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Trump Just Explained Why He Didn't Wear a Mask During His Tour of a Michigan Factory and It's Just as Petty as You'd Expect

NBC News

Due to the high amount of asymptomatic carriers of the virus that's killed over 95 thousand Americans, experts at the Centers for Disease Control and Prevention (CDC) recommend that people wear masks or other face coverings in public to avoid potentially spreading the virus to others if they're an asymptomatic carrier.

President Donald Trump, when announcing this new recommendation last month, accompanied it with the caveats that it was only a recommendation and that he himself likely wouldn't be wearing one.


The vow not to wear a mask is one of the few he's consistently kept.

According to Trump's latest White House press secretary, Kayleigh McEnany, Trump doesn't need to wear a mask because he's tested every day and can't spread the virus to others.

Also according to Kayleigh McEnany, testing every American for the virus is "nonsensical" because one can contract the virus as little as minutes after getting a test.

This contradiction aside, the President didn't wear a mask on Thursday in a visit to a Ford factory in the swing state of Michigan. The factory was recently repurposed to manufacture vital personal protective equipment (PPE), and it requires employees and visitors to wear masks in the building.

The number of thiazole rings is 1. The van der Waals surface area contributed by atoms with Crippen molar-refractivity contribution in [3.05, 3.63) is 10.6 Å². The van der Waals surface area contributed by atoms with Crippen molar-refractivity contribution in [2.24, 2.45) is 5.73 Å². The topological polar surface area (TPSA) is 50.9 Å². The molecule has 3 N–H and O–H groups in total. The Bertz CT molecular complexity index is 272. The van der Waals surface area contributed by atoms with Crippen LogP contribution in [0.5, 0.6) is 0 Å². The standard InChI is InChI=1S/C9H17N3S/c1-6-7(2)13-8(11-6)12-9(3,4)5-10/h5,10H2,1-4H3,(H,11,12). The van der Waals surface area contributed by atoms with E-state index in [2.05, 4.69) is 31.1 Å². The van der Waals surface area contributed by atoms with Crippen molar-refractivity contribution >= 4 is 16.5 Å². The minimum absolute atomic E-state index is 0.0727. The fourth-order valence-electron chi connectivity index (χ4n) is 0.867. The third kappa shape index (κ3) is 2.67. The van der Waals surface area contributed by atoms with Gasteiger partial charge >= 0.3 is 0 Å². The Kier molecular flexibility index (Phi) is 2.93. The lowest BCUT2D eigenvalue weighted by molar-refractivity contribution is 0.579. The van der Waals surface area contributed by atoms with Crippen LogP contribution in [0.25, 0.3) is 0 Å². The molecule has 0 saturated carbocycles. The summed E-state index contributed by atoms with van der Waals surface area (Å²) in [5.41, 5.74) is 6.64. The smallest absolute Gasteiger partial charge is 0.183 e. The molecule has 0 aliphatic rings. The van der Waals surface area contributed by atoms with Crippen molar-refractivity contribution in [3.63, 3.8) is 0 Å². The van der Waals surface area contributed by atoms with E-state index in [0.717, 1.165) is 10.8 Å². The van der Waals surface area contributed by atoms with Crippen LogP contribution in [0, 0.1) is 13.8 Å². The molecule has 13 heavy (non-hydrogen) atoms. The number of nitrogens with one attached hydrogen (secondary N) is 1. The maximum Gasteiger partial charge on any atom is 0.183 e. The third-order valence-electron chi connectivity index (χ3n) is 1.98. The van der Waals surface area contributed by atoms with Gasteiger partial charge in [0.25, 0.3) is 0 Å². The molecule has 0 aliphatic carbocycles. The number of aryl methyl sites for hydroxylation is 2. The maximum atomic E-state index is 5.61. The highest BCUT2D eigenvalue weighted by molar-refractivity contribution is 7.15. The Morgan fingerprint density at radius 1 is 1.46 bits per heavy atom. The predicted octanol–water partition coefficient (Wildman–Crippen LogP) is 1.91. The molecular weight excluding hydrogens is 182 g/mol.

Trump was asked about his decision to go against the policy—and said he actually did wear a mask.

Watch below.


Trump said:

"I didn't wanna give the press the pleasure of seeing it...but in the back area I did put the mask on."

The controversy over his decision and the example it set forced Ford into making a statement as well.

Michigan's Attorney General Dana Nessel was much less neutral about the matter:

"He is a petulant child who refuses to follow the rules. This is not a joke."

Actions like Trump's dismissal of the need for masks shifted safety measures recommended by health experts into political statements. Many influencers in pro-Trump conspiracy theory circles—such as vlogger Brenden Dilley—say that "forcing" people to wear mask is the media's attempt at beginning to control society with so-called hysteria.

Trump's claim that the media—whom he says is always conspiring against him—would get pleasure from seeing him in a mask implies that wearing a mask is a sign of weakness, rather than a valid precaution. It only further amplifies these right wing notions that masks are malicious.

Trump's answer was, sadly, par for his course.




Trump later showed the press the mask he claimed to have been wearing—prompting further ridicule.



When it comes to masks, take the advice of health experts over the advice of the President. Please.